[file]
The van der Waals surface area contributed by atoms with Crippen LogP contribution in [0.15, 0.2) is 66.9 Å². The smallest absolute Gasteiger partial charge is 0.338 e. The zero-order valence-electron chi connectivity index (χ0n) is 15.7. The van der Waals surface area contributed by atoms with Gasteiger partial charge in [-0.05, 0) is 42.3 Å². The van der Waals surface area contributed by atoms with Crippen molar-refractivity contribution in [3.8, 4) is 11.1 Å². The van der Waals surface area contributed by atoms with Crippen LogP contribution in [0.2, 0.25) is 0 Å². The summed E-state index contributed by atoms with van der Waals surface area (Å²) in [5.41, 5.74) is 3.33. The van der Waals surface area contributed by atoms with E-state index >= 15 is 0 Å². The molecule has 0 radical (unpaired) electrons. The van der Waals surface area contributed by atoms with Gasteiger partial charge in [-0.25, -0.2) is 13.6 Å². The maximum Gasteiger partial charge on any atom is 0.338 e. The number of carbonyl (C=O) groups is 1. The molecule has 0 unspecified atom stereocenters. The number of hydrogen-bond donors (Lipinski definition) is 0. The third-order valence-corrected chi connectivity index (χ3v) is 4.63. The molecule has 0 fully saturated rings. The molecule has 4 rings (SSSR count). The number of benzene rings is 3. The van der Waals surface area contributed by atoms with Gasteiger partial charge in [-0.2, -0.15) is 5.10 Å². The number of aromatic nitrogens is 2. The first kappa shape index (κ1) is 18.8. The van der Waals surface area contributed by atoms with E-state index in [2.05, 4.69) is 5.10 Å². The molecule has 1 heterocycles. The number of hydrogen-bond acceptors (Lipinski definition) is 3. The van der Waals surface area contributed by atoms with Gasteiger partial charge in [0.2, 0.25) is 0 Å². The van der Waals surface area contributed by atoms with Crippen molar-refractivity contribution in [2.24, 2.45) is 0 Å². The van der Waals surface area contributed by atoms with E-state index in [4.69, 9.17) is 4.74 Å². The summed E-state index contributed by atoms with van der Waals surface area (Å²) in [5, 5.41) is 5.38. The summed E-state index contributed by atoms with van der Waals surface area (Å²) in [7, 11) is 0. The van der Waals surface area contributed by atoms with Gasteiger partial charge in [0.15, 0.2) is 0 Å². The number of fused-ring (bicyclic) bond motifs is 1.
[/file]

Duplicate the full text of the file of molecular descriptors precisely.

The van der Waals surface area contributed by atoms with Crippen LogP contribution in [0.15, 0.2) is 66.9 Å². The smallest absolute Gasteiger partial charge is 0.338 e. The zero-order valence-electron chi connectivity index (χ0n) is 15.7. The van der Waals surface area contributed by atoms with Gasteiger partial charge in [-0.05, 0) is 42.3 Å². The van der Waals surface area contributed by atoms with Crippen molar-refractivity contribution in [3.8, 4) is 11.1 Å². The van der Waals surface area contributed by atoms with Crippen LogP contribution in [0.2, 0.25) is 0 Å². The summed E-state index contributed by atoms with van der Waals surface area (Å²) in [5.41, 5.74) is 3.33. The van der Waals surface area contributed by atoms with E-state index >= 15 is 0 Å². The molecule has 0 radical (unpaired) electrons. The van der Waals surface area contributed by atoms with Gasteiger partial charge in [-0.25, -0.2) is 13.6 Å². The maximum Gasteiger partial charge on any atom is 0.338 e. The number of carbonyl (C=O) groups is 1. The molecule has 0 unspecified atom stereocenters. The number of hydrogen-bond donors (Lipinski definition) is 0. The third-order valence-corrected chi connectivity index (χ3v) is 4.63. The molecule has 0 fully saturated rings. The molecule has 4 rings (SSSR count). The number of benzene rings is 3. The van der Waals surface area contributed by atoms with Gasteiger partial charge in [-0.2, -0.15) is 5.10 Å². The number of aromatic nitrogens is 2. The first kappa shape index (κ1) is 18.8. The van der Waals surface area contributed by atoms with E-state index in [2.05, 4.69) is 5.10 Å². The molecule has 1 heterocycles. The number of hydrogen-bond acceptors (Lipinski definition) is 3. The van der Waals surface area contributed by atoms with Gasteiger partial charge in [0.2, 0.25) is 0 Å². The van der Waals surface area contributed by atoms with Crippen molar-refractivity contribution in [2.24, 2.45) is 0 Å². The van der Waals surface area contributed by atoms with E-state index in [4.69, 9.17) is 4.74 Å². The summed E-state index contributed by atoms with van der Waals surface area (Å²) in [5, 5.41) is 5.38. The summed E-state index contributed by atoms with van der Waals surface area (Å²) in [7, 11) is 0. The van der Waals surface area contributed by atoms with Gasteiger partial charge in [0.15, 0.2) is 0 Å². The number of fused-ring (bicyclic) bond motifs is 1.